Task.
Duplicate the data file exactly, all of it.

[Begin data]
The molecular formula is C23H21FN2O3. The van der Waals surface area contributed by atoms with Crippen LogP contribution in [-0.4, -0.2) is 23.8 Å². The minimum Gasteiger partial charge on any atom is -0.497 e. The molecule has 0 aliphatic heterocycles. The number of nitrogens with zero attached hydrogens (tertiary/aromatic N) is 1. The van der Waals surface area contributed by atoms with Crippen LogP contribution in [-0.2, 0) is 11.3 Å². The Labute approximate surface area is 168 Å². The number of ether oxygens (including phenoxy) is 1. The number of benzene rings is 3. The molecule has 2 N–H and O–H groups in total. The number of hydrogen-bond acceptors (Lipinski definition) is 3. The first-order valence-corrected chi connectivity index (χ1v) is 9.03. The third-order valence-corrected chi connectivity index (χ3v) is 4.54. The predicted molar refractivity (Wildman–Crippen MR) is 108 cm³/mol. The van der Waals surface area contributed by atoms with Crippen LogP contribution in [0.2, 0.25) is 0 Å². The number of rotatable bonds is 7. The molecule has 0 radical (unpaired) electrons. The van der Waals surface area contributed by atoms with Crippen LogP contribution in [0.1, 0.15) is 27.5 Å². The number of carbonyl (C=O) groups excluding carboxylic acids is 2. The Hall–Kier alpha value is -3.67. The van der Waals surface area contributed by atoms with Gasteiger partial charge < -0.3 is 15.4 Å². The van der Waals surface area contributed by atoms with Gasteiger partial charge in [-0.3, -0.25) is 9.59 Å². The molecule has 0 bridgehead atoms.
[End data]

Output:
The molecular formula is C23H21FN2O3. The van der Waals surface area contributed by atoms with Crippen LogP contribution in [-0.4, -0.2) is 23.8 Å². The minimum Gasteiger partial charge on any atom is -0.497 e. The molecule has 0 aliphatic heterocycles. The number of nitrogens with zero attached hydrogens (tertiary/aromatic N) is 1. The van der Waals surface area contributed by atoms with Crippen LogP contribution in [-0.2, 0) is 11.3 Å². The Labute approximate surface area is 168 Å². The number of ether oxygens (including phenoxy) is 1. The number of benzene rings is 3. The molecule has 2 N–H and O–H groups in total. The number of hydrogen-bond acceptors (Lipinski definition) is 3. The first-order valence-corrected chi connectivity index (χ1v) is 9.03. The third-order valence-corrected chi connectivity index (χ3v) is 4.54. The predicted molar refractivity (Wildman–Crippen MR) is 108 cm³/mol. The van der Waals surface area contributed by atoms with Crippen LogP contribution in [0.2, 0.25) is 0 Å². The number of rotatable bonds is 7. The molecule has 0 radical (unpaired) electrons. The van der Waals surface area contributed by atoms with Crippen LogP contribution in [0.1, 0.15) is 27.5 Å². The number of carbonyl (C=O) groups excluding carboxylic acids is 2. The Hall–Kier alpha value is -3.67. The van der Waals surface area contributed by atoms with Gasteiger partial charge < -0.3 is 15.4 Å². The van der Waals surface area contributed by atoms with Gasteiger partial charge in [-0.3, -0.25) is 9.59 Å². The molecule has 0 bridgehead atoms.